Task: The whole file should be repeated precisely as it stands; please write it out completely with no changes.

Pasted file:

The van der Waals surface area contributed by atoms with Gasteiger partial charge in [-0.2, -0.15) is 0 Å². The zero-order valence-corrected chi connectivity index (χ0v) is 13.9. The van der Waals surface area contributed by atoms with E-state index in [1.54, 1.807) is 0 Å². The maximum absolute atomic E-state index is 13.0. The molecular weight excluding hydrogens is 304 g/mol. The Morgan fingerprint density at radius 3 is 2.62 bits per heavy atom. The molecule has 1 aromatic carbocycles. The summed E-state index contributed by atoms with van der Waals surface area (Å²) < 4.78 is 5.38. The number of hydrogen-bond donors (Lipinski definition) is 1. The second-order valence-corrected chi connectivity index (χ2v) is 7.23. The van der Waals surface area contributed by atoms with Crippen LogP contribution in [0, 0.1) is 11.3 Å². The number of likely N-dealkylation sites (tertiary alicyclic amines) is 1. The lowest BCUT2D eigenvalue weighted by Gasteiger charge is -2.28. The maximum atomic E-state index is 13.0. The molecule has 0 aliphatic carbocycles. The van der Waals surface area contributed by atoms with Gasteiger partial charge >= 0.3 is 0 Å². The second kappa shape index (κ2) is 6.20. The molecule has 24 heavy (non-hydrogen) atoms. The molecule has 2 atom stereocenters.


The van der Waals surface area contributed by atoms with Gasteiger partial charge in [-0.2, -0.15) is 0 Å². The zero-order valence-corrected chi connectivity index (χ0v) is 13.9. The van der Waals surface area contributed by atoms with E-state index in [1.54, 1.807) is 0 Å². The maximum absolute atomic E-state index is 13.0. The molecular weight excluding hydrogens is 304 g/mol. The Morgan fingerprint density at radius 3 is 2.62 bits per heavy atom. The molecule has 1 aromatic carbocycles. The summed E-state index contributed by atoms with van der Waals surface area (Å²) < 4.78 is 5.38. The number of hydrogen-bond donors (Lipinski definition) is 1. The second-order valence-corrected chi connectivity index (χ2v) is 7.23. The van der Waals surface area contributed by atoms with Crippen LogP contribution in [0, 0.1) is 11.3 Å². The number of likely N-dealkylation sites (tertiary alicyclic amines) is 1. The lowest BCUT2D eigenvalue weighted by Gasteiger charge is -2.28. The maximum atomic E-state index is 13.0. The molecule has 0 aliphatic carbocycles. The van der Waals surface area contributed by atoms with Gasteiger partial charge >= 0.3 is 0 Å². The second kappa shape index (κ2) is 6.20. The molecule has 24 heavy (non-hydrogen) atoms. The molecule has 2 atom stereocenters.